Sunday, February 21, 2010

No sew/glue adaptable photo board

I've got a room I'm decorating little by little. Before I moved across the country, I used to have a massive bulletin board I covered in pictures. With the limited space I had when moving, it was one of the things that didn't make it into the Uhaul. I've missed it, because I love pictures and it made it really easy to have them on display without the frames and nails and nonsense. I've seen quite a few of those fabric and ribbon photo boards, which I like because it means I don't have to poke holes in my pictures with tacks. I've been meaning to make one for quite some time, so last weekend, I finally did.

Here's the mounted board before any pictures were added to it:

And because I know someone out there is dying to know (ha), here's a run through of how I put it together :-)

Supplies used:
Package of cork tiles with double stick foam mount included
Fabric Remnant
Fringe Ribbon
Rickrack Leftovers
Painter's Tape (duct tape would have been so much better)

First of all, lets get the cork tiles somewhat connected. Lay them down and line them up as evenly as possible. If any of yours have weird printing on them like mine did, make sure the print is up because this is the back. That way if you use a more sheer fabric, you won't see it. Use your tape to connect the pieces.

After this, we need to carefully flip to the other side... But before that we have to curse angrily when it falls apart because we didn't use enough tape. I had even slid a plastic lid under to try to flip like a big giant spatula, but yeah....painter's tape is not duct tape, we must apply more generously.

And now we carefully flip over with a bit more success. You can try to be more awesome than me by either using duct tape, or knowing that you need to use more painter's tape before you attempt this step.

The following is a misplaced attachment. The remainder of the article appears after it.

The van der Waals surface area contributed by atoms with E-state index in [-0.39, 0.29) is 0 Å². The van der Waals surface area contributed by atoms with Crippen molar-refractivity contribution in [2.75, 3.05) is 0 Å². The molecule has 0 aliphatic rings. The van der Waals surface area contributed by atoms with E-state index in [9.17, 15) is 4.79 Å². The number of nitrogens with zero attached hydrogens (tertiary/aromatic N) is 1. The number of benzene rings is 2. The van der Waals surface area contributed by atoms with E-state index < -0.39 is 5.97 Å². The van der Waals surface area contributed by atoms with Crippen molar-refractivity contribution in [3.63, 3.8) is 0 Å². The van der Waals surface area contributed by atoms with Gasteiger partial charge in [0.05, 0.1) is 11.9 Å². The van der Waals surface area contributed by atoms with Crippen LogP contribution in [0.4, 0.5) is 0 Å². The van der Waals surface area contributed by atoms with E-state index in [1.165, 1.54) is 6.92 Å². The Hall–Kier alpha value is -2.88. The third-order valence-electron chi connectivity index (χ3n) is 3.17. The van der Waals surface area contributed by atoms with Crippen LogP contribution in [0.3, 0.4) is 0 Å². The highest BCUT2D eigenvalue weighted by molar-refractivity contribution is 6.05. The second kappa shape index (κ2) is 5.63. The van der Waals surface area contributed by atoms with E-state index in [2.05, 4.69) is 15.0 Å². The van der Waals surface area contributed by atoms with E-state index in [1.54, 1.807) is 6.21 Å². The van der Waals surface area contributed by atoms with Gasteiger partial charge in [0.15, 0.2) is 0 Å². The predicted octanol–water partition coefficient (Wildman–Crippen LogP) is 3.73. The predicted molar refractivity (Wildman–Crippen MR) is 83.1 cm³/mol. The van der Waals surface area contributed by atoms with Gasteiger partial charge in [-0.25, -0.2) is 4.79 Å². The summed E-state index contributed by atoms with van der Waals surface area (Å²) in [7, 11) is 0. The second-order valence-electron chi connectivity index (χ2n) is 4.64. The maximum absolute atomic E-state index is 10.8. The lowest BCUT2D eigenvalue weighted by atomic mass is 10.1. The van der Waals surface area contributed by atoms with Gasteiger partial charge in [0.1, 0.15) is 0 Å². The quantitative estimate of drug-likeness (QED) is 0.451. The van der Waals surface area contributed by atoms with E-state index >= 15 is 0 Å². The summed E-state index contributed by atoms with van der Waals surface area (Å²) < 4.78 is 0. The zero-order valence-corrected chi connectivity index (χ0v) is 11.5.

Next we lay our fabric on our board. I knew my remnant was going to be too small, hence the use of the fringe ribbon for space filler in the finished product.

Next we need to start pinning our fabric down. You can iron it if you want/need, or you can be awesome like me and just let the pins stretch the fabric into behaving. If you have a small piece of fabric like me, you may want to measure and mark in order to center it, or you can be lazy awesome like me and eyeball it. Depending in your fabric, you may want to hem the edges, or at least fold them under. Due to my lazy awesomeness, I left my edges raw and exposed, they were about to be covered with fringed ribbon anyway.

Here's a shot of one of my super cute tacks that I found before valentine's day at Office Depot. They came in a pack of 60, which was just about perfect for this project.

Pin generously, the nice thing about the pins is that they can be moved around. Here's my board with the fabric all pinned down:

After your fabric is pinned, if you're like me and have some more space to cover, decide what you want to use to fill the space. You can use more fabric remnants, ribbon, scrap booking paper, or whatever else you can think of. I'm alternating between blue and purple fringe ribbon I've had sitting around forever.

After your board is completely covered, decide on a design for your rick rack. I went pretty simple, and because I was using scraps, I used different colors. You do not have to use rick rack, I just used it because I had extra and because I thought it might grip the pictures a little better than plain ribbon. I only pinned the places where two pieces crossed, because the pictures need to be able to slide under the rick rack.

Once your board is covered and rick rack in place, mount to the wall with the double sided foam. If your cork tiles didn't come with this, you can buy foam tape separately. Just make sure to apply generously, especially if you used fabric with any weight to it.

Any finally, add your pictures. If you'd like to show more of your fabric, you do not have to apply the pictures as generously as I did :-)

You can of course use a sewing machine, fabric glue, hot glue, or whatever other tools to make your fabric/ribbon design more permanent, but I kind of like the idea that if I get sick of any one part of my design, it can be completely dismantled without even removing it from the wall. Thus far, the rick rack is awesome, the pictures haven't fallen or even slid. Pretty happy with the results.

Hope you enjoyed reading this :-)

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